Targeting stroke by S-nitrosylation mechanisms: Preclinical studi | 50413

Journal of Neurology & Neurophysiology

ISSN - 2155-9562

Targeting stroke by S-nitrosylation mechanisms: Preclinical studies

Joint Event on 32nd European Neurology Congress & 12th International Conference on Vascular Dementia

July 22-24, 2019 London, UK

Inderjit Singh

Medical University of South Carolina, USA

Keynote: J Neurol Neurophysiol

Abstract :

Stroke is the leading cause of disability worldwide. It immediately sets into motion various neurodegenerative mechanisms including excitotoxicity and calcium dysregulation leading to inflammatory/nitoxidative-mediated injury mechanisms. Our studies with a rat model of ischemia and reperfusion (1/R) show that an exogenous treatment with S-nitrosoglutathione (GSNO), a multi-targeting naturally-occurring compound provides neuroprotection as well as stimulates neurorepair and aids functional recovery. Stroke was induced by middle cerebral artery occlusion for 60 min followed by reperfusion followed by drug (GSNO) treatment at various time points after reperfusion. The studies show that GSNO-mediated targeting of neuronal nitric oxide synthase/peroxynitrite/calpains and inflammatory NF-KB mechanisms provides protection against neurodegeneration during acute stroke injury. Furthermore, GSNO-mediated mechanisms also stimulated neurorepair process via targeting HIF-la/VEGF/PECAM-1 as well as BDNF/CNTF signaling pathways to promote recovery of motor and neurological functions during the chronic disease of stroke. These studies document that targeting of S-nitrosylating mechanisms is potentially attractive therapy for stroke patients. In clinical settings, GSNO is of even greater relevance to stroke therapy because it additionally shows antiplatelet, anti-embolization and vasodilatory properties in humans. Based on the efficacy of GSNO in our preclinical studies using animal models of stroke and absence of toxicity in human uses, we submit that GSNO is a promising drug candidate to be evaluated for human stroke therapy and other neurodegenerative diseases treatment.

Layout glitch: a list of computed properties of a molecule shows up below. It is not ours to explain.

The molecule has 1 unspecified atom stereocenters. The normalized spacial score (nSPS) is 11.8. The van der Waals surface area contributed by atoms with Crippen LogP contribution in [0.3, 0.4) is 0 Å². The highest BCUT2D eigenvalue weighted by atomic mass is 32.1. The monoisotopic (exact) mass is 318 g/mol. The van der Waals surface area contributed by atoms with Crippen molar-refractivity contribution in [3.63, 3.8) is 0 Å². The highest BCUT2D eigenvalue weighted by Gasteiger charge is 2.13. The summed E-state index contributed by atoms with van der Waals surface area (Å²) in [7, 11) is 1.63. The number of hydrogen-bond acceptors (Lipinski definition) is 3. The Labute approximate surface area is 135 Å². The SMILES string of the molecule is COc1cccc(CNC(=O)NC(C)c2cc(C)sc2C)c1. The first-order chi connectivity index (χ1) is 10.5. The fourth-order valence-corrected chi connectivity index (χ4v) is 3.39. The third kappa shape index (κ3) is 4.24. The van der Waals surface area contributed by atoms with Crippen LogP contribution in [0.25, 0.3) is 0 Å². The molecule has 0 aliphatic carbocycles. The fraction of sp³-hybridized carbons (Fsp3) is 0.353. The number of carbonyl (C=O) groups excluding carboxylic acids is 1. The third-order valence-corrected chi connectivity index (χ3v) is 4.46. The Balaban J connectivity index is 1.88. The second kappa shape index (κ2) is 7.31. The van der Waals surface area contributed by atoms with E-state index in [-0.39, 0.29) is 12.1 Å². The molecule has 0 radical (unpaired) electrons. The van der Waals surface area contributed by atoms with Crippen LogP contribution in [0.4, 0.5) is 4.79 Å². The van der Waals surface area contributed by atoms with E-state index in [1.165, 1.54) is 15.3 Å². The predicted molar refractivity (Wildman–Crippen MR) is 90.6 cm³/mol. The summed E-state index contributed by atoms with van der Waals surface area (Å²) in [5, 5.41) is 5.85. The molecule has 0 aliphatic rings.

Biography :

Inderjit Singh is a University Professor at the Medical University of South Carolina, USA. He is investigating the mechanisms of stroke and other neuroinflammatory diseases including vascular dementia associated with Alzheimer’s disease. Over the years, he has authored more than 300 high quality peer reviewed original articles and book chapters. He is continuously funded by the NIH for his studies on the disease mechanisms of neurodegeneration. Based on his credentials in neurodegenerative studies; he was awarded Jacob Javits Award for meritorious research in neurological sciences by NINDS/NIH (2002-2009). One of the goals is to evaluate a stroke drug therapy using clinically relevant stroke mouse models of cerebral ischemia and reperfusion (IR) and permanent ischemia (IS). The focus of the present study is on functional recovery and the mechanisms regulated by S-nitrosylation of HIF-1α using an efficient S-nitrosylating agent S-nitrosglutathione (GSNO). GSNO is a natural component of the human body and its exogenous administration in human studies is not associated with adverse effects. In neuroinflammatory diseases, the levels of S-nitrosylation are decreased due to increased formation of peroxynitrite from NO and superoxide thus S-nitrosylation-mediated cellular functions are dysregulated. Presently, we are investigating neuroprotection/neuro-recovery therapy using GSNO in stroke, TBI and SCI.